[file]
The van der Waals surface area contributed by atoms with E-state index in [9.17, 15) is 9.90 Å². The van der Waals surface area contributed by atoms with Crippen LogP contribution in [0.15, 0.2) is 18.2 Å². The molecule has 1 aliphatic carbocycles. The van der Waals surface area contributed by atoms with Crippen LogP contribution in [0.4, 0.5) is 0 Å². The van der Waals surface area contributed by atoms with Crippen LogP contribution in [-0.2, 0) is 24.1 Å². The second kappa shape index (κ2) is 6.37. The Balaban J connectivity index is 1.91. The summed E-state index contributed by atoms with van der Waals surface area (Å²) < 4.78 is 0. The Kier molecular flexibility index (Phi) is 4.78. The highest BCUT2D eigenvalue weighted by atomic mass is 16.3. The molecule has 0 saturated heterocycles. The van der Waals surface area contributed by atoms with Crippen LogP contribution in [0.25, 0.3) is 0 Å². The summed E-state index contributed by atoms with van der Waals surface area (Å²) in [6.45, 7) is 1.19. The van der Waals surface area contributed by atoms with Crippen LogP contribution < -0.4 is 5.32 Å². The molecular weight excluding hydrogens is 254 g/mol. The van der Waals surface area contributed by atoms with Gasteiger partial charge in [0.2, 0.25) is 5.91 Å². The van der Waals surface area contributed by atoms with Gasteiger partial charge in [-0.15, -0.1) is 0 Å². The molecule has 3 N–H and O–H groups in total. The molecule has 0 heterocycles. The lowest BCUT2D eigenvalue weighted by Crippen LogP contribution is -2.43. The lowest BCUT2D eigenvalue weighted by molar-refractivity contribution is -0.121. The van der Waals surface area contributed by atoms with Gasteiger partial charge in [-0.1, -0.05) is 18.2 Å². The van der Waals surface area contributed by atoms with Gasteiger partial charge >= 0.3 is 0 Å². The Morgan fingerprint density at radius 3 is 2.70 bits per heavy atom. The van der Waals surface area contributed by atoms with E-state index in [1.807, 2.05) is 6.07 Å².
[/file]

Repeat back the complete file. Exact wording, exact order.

The van der Waals surface area contributed by atoms with E-state index in [9.17, 15) is 9.90 Å². The van der Waals surface area contributed by atoms with Crippen LogP contribution in [0.15, 0.2) is 18.2 Å². The molecule has 1 aliphatic carbocycles. The van der Waals surface area contributed by atoms with Crippen LogP contribution in [0.4, 0.5) is 0 Å². The van der Waals surface area contributed by atoms with Crippen LogP contribution in [-0.2, 0) is 24.1 Å². The second kappa shape index (κ2) is 6.37. The Balaban J connectivity index is 1.91. The summed E-state index contributed by atoms with van der Waals surface area (Å²) < 4.78 is 0. The Kier molecular flexibility index (Phi) is 4.78. The highest BCUT2D eigenvalue weighted by atomic mass is 16.3. The molecule has 0 saturated heterocycles. The van der Waals surface area contributed by atoms with Crippen LogP contribution in [0.25, 0.3) is 0 Å². The summed E-state index contributed by atoms with van der Waals surface area (Å²) in [6.45, 7) is 1.19. The van der Waals surface area contributed by atoms with Crippen LogP contribution < -0.4 is 5.32 Å². The molecular weight excluding hydrogens is 254 g/mol. The van der Waals surface area contributed by atoms with Gasteiger partial charge in [0.2, 0.25) is 5.91 Å². The van der Waals surface area contributed by atoms with Gasteiger partial charge in [-0.15, -0.1) is 0 Å². The molecule has 3 N–H and O–H groups in total. The molecule has 0 heterocycles. The lowest BCUT2D eigenvalue weighted by Crippen LogP contribution is -2.43. The lowest BCUT2D eigenvalue weighted by molar-refractivity contribution is -0.121. The van der Waals surface area contributed by atoms with Gasteiger partial charge in [-0.1, -0.05) is 18.2 Å². The van der Waals surface area contributed by atoms with Gasteiger partial charge >= 0.3 is 0 Å². The Morgan fingerprint density at radius 3 is 2.70 bits per heavy atom. The van der Waals surface area contributed by atoms with E-state index in [1.807, 2.05) is 6.07 Å².